The brutal economics of mobile games

Dean Takahashi of VentureBeat uses some new figures from the market research firm SuperData to explain why mobile gaming has become a brutal industry for developers and publishers. The cost per install — CPI, or the cost of advertising to acquire a user — has skyrocketed to $2.73, SuperData estimates, and is expected to increase as the holiday season ramps up. Meanwhile, the average revenue per user remains less than $2. So publishers not only must find ways to convert more non-spending customers into big spenders, they must also find ways to keep those users engaged for at least two months. And SuperData notes, “two months is an eon in mobile game time.”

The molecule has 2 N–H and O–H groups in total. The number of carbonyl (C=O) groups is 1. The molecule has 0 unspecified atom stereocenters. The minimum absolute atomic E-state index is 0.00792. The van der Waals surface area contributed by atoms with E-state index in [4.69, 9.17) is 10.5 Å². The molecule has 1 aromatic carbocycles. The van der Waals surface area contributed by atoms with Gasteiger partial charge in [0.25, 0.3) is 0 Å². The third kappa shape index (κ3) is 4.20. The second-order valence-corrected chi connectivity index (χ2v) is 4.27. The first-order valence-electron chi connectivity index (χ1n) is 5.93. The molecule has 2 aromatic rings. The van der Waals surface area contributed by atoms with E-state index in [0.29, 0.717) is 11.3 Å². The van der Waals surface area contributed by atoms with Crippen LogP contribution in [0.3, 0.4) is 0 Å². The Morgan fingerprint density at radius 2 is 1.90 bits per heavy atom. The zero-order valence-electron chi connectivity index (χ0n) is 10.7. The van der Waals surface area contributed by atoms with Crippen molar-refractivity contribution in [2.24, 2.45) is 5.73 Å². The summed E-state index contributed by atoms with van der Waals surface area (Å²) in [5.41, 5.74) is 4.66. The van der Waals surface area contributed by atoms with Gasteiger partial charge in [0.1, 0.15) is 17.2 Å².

Those figures also highlight how important it is for developers to find innovative — and cheap — ways to market and distribute their games outside of traditional channels. Game makers who boast successful titles should use those games to promote lesser-known or newer games, of course, and developers should constantly be using social media to attract attention. And with Apple’s App Store and Google Play each offering hundreds of thousands of titles, it’s certainly worth considering smaller storefronts (like Amazon Appstore for Android) and alternative platforms (like Windows Phone).